It’s not just the pulse of the record as it spins round and round. It’s not just the liner notes spilling out pieces of audible poetry. It’s not even the sounds emanating from the speakers. It’s the discovery, the feeling of elation while perusing the bins in search of that perfect LP, that signature sound that’ll enhance the room with every rotation and inspire conversations to be had. This is the culture and cultivation that Hybrid Records hopes to expand on in its new downtown location.
A native of Corpus Christi, Carlos Cooper originally opened Hybrid Records in 2015, hoping to fill the niche for encountering music in a physical medium. And though, like many businesses, the record store has had its share of struggles (including surviving during a pandemic), Cooper recognizes the importance of community in keeping a space like this alive and thriving.
“We’ve always had good support from the community,” he said. “As a born and raised Corpus Christian, I have an investment in this community, and I think people see that. So we’ve always had a lot of support, and it’s just continued to grow every year.”
Though the business was originally started with little money and a more DIY sentiment, it has since grown to encompass an attitude of augmentation and expansion. In late 2021, Cooper made the decision to move the shop’s location for the first time in its existence, and join the renaissance that is a growing downtown scene.
“Corpus Christi wants downtown to grow, yet very few people have invested in that growth,” Cooper said. “Retail is a huge part of what makes a successful downtown in any city, so it was important for me as a native of the area to be a part of that revitalization and invest in the future I want to see for my city.”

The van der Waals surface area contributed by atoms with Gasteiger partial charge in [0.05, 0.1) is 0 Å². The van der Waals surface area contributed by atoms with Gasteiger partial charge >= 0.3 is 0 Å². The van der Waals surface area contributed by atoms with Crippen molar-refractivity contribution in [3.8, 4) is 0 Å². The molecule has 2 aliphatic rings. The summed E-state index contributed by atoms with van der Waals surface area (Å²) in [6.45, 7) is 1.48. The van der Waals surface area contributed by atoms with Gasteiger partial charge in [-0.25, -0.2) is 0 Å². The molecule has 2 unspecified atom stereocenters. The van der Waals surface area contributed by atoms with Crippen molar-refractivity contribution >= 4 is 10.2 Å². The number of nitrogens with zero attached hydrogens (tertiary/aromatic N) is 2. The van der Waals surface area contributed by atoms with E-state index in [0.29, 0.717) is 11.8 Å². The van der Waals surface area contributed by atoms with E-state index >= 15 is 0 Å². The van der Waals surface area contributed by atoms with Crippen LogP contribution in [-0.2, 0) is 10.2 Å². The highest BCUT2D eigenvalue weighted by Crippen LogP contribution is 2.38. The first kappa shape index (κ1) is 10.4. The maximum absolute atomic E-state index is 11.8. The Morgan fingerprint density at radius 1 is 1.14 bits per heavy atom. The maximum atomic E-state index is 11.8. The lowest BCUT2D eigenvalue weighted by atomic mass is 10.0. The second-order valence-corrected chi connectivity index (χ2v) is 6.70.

With six years of business, experience and a loyal following under its belt, relocating the shop and bringing another retail option to the area not only felt right, but important; and with neighbors such as Commons and local producer El Dusty’s PRODUCE collective, Hybrid Records fits quite nicely into the symbiotic block that is Peoples Street.
The new location’s design is reminiscent of a Japanese-style listening bar, featuring clean lines, natural elements and an intimate environment with a retro feel. For Cooper, Hybrid Records, regardless of the address, has always been about creating a communal space. One where, yes, you’re encouraged to buy vinyl, but you’re also inspired to converse about art and music and everything in between.
“You don’t just come in to shop; you come in to catch the whole vibe of the space. We hired [designer] Justin Gainan to build out the space, and that’s really allowed us to elevate everything,” Cooper said. “So yeah, change can be exciting … new, shiny things and whatnot. But also just in terms of the intangibles, to be able to envision the future and how much further we can take this – like collaborating with surrounding business owners to curate unique community events and encouraging people who might not have been to the downtown area since living here – that’s almost even more exciting.”